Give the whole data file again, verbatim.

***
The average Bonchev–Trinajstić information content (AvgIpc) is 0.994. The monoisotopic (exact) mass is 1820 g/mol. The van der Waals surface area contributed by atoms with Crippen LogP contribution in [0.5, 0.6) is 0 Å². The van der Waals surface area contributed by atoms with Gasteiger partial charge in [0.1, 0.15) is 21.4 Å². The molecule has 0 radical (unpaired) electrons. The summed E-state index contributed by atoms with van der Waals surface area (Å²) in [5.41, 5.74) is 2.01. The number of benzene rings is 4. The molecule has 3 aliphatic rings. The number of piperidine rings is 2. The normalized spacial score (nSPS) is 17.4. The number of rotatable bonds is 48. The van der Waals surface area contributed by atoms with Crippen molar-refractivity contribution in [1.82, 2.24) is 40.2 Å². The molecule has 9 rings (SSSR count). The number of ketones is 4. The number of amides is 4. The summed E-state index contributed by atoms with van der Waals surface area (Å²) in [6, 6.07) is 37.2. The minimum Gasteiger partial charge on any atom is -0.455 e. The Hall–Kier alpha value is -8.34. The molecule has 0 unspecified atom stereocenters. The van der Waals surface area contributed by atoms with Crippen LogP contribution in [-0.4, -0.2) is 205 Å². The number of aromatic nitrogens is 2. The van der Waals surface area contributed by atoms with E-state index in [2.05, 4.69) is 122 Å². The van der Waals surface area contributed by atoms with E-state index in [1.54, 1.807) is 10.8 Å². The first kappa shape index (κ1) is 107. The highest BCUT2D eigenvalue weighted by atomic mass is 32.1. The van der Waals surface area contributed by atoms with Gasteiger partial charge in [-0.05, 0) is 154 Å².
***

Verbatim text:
The average Bonchev–Trinajstić information content (AvgIpc) is 0.994. The monoisotopic (exact) mass is 1820 g/mol. The van der Waals surface area contributed by atoms with Crippen LogP contribution in [0.5, 0.6) is 0 Å². The van der Waals surface area contributed by atoms with Gasteiger partial charge in [0.1, 0.15) is 21.4 Å². The molecule has 0 radical (unpaired) electrons. The summed E-state index contributed by atoms with van der Waals surface area (Å²) in [5.41, 5.74) is 2.01. The number of benzene rings is 4. The molecule has 3 aliphatic rings. The number of piperidine rings is 2. The normalized spacial score (nSPS) is 17.4. The number of rotatable bonds is 48. The van der Waals surface area contributed by atoms with Crippen molar-refractivity contribution in [1.82, 2.24) is 40.2 Å². The molecule has 9 rings (SSSR count). The number of ketones is 4. The number of amides is 4. The summed E-state index contributed by atoms with van der Waals surface area (Å²) in [6, 6.07) is 37.2. The minimum Gasteiger partial charge on any atom is -0.455 e. The Hall–Kier alpha value is -8.34. The molecule has 0 unspecified atom stereocenters. The van der Waals surface area contributed by atoms with Crippen LogP contribution in [-0.4, -0.2) is 205 Å². The number of aromatic nitrogens is 2. The van der Waals surface area contributed by atoms with E-state index in [2.05, 4.69) is 122 Å². The van der Waals surface area contributed by atoms with E-state index in [1.54, 1.807) is 10.8 Å². The first kappa shape index (κ1) is 107. The highest BCUT2D eigenvalue weighted by atomic mass is 32.1. The van der Waals surface area contributed by atoms with Gasteiger partial charge in [-0.05, 0) is 154 Å².